Antibodies

Oxford American handbook of oncology. Second Edition. Oxford University Press (2015)


Monoclonal antibody therapies are engineered proteins that bind specifically to soluble factors in the blood or to cell surface molecules. These antibodies may block normal function of target molecules and lead to clearance of targets by immune mechanisms.

Since antibody therapies are developed using humanized or chimeric versions of mouse antibodies, they carry a risk of infusion reactions including hives, hypotension, or, rarely, anaphylaxis. Clinically useful monoclonal antibodies include the following.

Alemtuzumab (Campath-1H)

  • Mechanism: binds to CD52, a cell surface marker found on B and T cells
  • Route: intravenous
  • Uses: chronic lymphocytic leukemia, preparative regimens prior to transplantation
  • Notes: can cause myelosuppression and increased risk of infections such as CMV

Bevacizumab (Avastin)

  • Mechanism: binds to circulating VEGF, blocking its ability to bind to cells and thus inhibiting tumor neovascularization
  • Route: intravenous
  • Uses: metastatic colon cancer, metastatic non-small–cell lung cancer, renal cell carcinoma. Emerging uses include metastatic breast cancer, ovarian cancer, and pancreatic cancer.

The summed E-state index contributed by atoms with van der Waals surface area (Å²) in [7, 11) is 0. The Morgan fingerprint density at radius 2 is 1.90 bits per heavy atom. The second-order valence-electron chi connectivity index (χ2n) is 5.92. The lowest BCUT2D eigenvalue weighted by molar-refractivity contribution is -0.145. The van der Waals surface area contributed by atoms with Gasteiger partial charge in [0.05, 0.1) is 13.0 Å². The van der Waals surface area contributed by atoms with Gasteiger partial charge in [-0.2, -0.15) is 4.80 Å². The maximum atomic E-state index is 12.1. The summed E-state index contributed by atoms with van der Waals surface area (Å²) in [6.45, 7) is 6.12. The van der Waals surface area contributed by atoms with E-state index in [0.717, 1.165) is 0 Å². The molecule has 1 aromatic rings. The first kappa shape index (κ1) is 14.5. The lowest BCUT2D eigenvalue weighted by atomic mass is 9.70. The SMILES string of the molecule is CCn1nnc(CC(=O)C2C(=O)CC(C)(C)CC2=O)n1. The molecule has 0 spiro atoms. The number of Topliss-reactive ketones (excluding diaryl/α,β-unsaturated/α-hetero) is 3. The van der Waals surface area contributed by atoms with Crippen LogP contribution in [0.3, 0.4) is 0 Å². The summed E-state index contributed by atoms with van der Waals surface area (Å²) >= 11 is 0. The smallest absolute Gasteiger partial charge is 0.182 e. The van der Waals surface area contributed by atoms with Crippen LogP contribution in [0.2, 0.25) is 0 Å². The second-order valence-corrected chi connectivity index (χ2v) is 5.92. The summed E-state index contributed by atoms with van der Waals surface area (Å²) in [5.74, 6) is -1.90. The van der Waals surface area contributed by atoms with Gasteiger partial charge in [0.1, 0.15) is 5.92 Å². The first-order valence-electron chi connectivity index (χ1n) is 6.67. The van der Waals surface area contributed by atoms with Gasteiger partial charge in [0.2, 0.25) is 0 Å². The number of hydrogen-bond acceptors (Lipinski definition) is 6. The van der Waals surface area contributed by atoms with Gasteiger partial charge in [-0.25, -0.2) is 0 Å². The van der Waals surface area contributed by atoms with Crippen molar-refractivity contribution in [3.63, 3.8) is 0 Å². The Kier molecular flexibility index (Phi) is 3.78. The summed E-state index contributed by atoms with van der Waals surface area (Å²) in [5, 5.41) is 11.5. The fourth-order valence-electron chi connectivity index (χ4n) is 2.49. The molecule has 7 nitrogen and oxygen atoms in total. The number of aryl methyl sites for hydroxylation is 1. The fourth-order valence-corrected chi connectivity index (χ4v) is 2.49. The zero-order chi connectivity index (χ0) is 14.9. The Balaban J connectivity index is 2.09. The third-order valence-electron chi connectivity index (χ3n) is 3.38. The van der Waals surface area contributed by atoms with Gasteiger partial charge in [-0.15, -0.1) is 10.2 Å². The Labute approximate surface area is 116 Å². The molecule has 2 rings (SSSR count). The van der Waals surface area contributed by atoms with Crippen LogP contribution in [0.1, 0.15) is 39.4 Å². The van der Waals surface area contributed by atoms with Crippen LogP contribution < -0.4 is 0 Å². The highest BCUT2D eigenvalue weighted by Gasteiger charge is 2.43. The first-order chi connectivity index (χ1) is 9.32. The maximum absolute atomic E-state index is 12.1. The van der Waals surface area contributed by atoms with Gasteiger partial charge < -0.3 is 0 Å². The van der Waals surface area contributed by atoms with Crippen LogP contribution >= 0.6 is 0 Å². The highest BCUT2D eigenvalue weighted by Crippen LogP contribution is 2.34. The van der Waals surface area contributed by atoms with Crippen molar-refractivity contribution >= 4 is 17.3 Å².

• Notes: can cause hypertension and proteinuria, can impair wound healing, and low risk of thrombosis

Cetuximab (Erbitux)

  • Mechanism: chimeric antibody that binds to the EGFR, blocking its kinase activity
  • Route: intravenous
  • Uses: metastatic colon cancer, squamous-cell head and neck cancer
  • Notes: risk of severe or fatal infusion reactions. It may cause acneiform rash and hypomagnesemia.

Panitumumab (Vectibix)

  • Mechanism: humanized antibody that binds to EGFR, blocking its kinase activity
  • Uses: metastatic colon cancer
  • Notes: low risk of infusion reaction. It may cause acneiform rash and hypomagnesemia.

Rituximab (Rituxan)

  • Mechanism: binds to CD20, a cell surface marker found on B cells
  • Route: intravenous
  • Uses: B -cell malignancies, often in combination with cytotoxic chemotherapy
  • Notes: low risk of infusion reaction

Trastuzumab (Herceptin)

  • Mechanism: binds to Her-2, a cell surface molecule on Her-2-positive breast cancer
  • Route: intravenous
  • Uses: Her-2-positive breast cancer, both in the adjuvant and metastatic settings
  • Notes: risk of decreased ejection fraction and congestive heart failure, particularly when combined with cardiotoxic chemotherapy
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